USS Indianapolis – Presidential Flagship

I’ve spoken previously about the USS Indianapolis and my father’s time on it. Commissioned in November 1932, the Indy spent most of the 1930’s on goodwill missions. She spent the first few months of World War Two in the South Pacific before heading to Alaska to participate in the campaign there against the Japanese in the Aleutians. In late 1943, she became the flagship of Admiral Spruance and during 1944 and 1945 participated in operations in the Gilbert Islands, Marshall Islands, Marianas Islands, Peleliu Island, Iwo Jima, the Japanese home islands, and the Ryukyus. Her final mission was to transport atomic bomb components from California to Tinian Island in the Marianas. She sailed for the Philippines after and was sank on 30 July 1945 by the Japanese submarine I-58 resulting in the largest single loss of life at sea in the history of the US Navy.

The following pictures are of the USS Indianapolis during the month long “Good Neighbor” cruise that took President Franklin D Roosevelt to South America to visit Rio de Janeiro, Buenos Aires, and Montevideo. The Department of the Navy – Naval History and Heritage Command has a copy of the Presidential scrapbook from this trip here.

USS Indianapolis (CA-35). Scene in the ship’s pilothouse, late November 1936, as she carried President Franklin D. Roosevelt on his “Good Neighbor” cruise to South America. Indianapolis’ Commanding Officer, Captain Henry Kent Hewitt, is seated in left center.

USS Indianapolis (CA-35). Crewmen display the Presidential Flag below the ship’s brass data plaque, as she carried President Franklin D. Roosevelt on his “Good Neighbor” cruise to South America in late November 1936.

USS Indianapolis (CA-35). Bow of the Presidential barge, showing the four stars and seal of the President of the United States. Photographed on board Indianapolis as she carried President Franklin D. Roosevelt on his “Good Neighbor” cruise to South America in late November 1936.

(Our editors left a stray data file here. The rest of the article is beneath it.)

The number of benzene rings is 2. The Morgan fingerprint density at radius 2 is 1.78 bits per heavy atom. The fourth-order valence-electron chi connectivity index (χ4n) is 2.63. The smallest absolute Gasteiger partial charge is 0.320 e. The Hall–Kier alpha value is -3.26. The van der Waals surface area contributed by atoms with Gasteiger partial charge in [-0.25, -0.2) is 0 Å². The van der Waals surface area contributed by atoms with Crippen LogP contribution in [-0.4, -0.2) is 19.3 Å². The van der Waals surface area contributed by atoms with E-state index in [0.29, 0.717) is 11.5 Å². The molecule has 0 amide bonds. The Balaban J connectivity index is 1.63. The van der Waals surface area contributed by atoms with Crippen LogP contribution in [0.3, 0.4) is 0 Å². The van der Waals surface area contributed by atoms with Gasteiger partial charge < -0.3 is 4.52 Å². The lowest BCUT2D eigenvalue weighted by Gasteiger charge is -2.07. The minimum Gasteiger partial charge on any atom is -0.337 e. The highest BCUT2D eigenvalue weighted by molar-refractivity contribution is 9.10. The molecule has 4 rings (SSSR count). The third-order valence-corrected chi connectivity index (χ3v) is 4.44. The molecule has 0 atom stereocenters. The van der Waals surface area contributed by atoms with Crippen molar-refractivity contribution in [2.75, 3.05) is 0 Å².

President Franklin D. Roosevelt (second from left) Waves “farewell” to Charleston, South Carolina, as he leaves for his “Good Neighbor” cruise to South America, on board USS Indianapolis (CA-35), 18 November 1936. Those present include (from left to right): James Roosevelt; President Roosevelt; Captain Paul H. Bastedo, USN; Colonel Edwin M. Watson, US Army; and Captain Ross T. McIntire, USN(MC).

USS Indianapolis (CA-35). Leaves Charleston, South Carolina, carrying President Franklin D. Roosevelt on his “Good Neighbor” cruise to South America, 18 November 1936.

USS Indianapolis (CA-35). Ship’s Commanding Officer, Captain Henry Kent Hewitt, USN, (left), hears “Davy Jones” read the message from “King Neptune”, as the ship crosses the Equator in late November 1936. She was then conveying President Franklin D. Roosevelt and his party on a “Good Neighbor” cruise to South America. Commander Oscar C. Badger is looking on, at right.

James Roosevelt (center), son of President Franklin D. Roosevelt, receives some of the punishment due a “Polywog” at the hands of “Shellbacks”, during Neptune Ceremonies on board USS Indianapolis (CA-35), as she crosses the Equator in late November 1936. Indianapolis was then carrying the President and his party on a “Good Neighbor” cruise to South America.

President Franklin D. Roosevelt (center) pleads his case before the Royal Court of “Shellbacks” as his “defense attorney” listens intently at left, during Neptune Ceremonies on board USS Indianapolis (CA-35), as she crosses the Equator in late November 1936. Indianapolis was then carrying the President and his party on a “Good Neighbor” cruise to South America.

President Franklin D. Roosevelt receives the salute of the Argentine Navy while standing beneath the eight-inch guns of USS Indianapolis (CA-35), during his “Good Neighbor” cruise to South America, 29 November 1936.

USS Indianapolis (CA-35). Arrives at Buenos Aires, Argentina, with President Franklin D. Roosevelt on board, 30 November 1936, during the President’s “Good Neighbor” cruise to South America.

[Images courtesy of the Department of the Navy – Naval History & Heritage Command.]

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Charles McCain

Charles McCain is a Washington DC based freelance journalist and novelist. He is the author of "An Honorable German," a World War Two naval epic. You can read more of his work on his website: http://charlesmccain.com/

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